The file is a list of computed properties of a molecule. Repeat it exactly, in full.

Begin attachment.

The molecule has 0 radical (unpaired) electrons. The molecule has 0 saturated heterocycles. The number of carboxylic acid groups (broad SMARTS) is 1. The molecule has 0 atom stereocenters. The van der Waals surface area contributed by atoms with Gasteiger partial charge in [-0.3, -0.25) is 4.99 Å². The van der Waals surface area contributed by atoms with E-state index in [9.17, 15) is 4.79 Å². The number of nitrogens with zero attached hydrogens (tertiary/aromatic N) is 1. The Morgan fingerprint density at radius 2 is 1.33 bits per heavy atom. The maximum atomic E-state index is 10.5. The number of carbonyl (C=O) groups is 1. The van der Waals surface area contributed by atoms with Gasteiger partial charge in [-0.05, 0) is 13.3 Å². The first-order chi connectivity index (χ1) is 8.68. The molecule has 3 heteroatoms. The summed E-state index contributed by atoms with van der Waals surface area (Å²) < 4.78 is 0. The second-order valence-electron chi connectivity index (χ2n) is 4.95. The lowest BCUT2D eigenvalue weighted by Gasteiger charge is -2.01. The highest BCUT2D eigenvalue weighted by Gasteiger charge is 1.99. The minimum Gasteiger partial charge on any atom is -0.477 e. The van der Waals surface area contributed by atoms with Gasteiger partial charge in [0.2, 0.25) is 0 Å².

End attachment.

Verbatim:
The molecule has 0 radical (unpaired) electrons. The molecule has 0 saturated heterocycles. The number of carboxylic acid groups (broad SMARTS) is 1. The molecule has 0 atom stereocenters. The van der Waals surface area contributed by atoms with Gasteiger partial charge in [-0.3, -0.25) is 4.99 Å². The van der Waals surface area contributed by atoms with E-state index in [9.17, 15) is 4.79 Å². The number of nitrogens with zero attached hydrogens (tertiary/aromatic N) is 1. The Morgan fingerprint density at radius 2 is 1.33 bits per heavy atom. The maximum atomic E-state index is 10.5. The number of carbonyl (C=O) groups is 1. The van der Waals surface area contributed by atoms with Gasteiger partial charge in [-0.05, 0) is 13.3 Å². The first-order chi connectivity index (χ1) is 8.68. The molecule has 3 heteroatoms. The summed E-state index contributed by atoms with van der Waals surface area (Å²) < 4.78 is 0. The second-order valence-electron chi connectivity index (χ2n) is 4.95. The lowest BCUT2D eigenvalue weighted by Gasteiger charge is -2.01. The highest BCUT2D eigenvalue weighted by Gasteiger charge is 1.99. The minimum Gasteiger partial charge on any atom is -0.477 e. The van der Waals surface area contributed by atoms with Gasteiger partial charge in [0.2, 0.25) is 0 Å².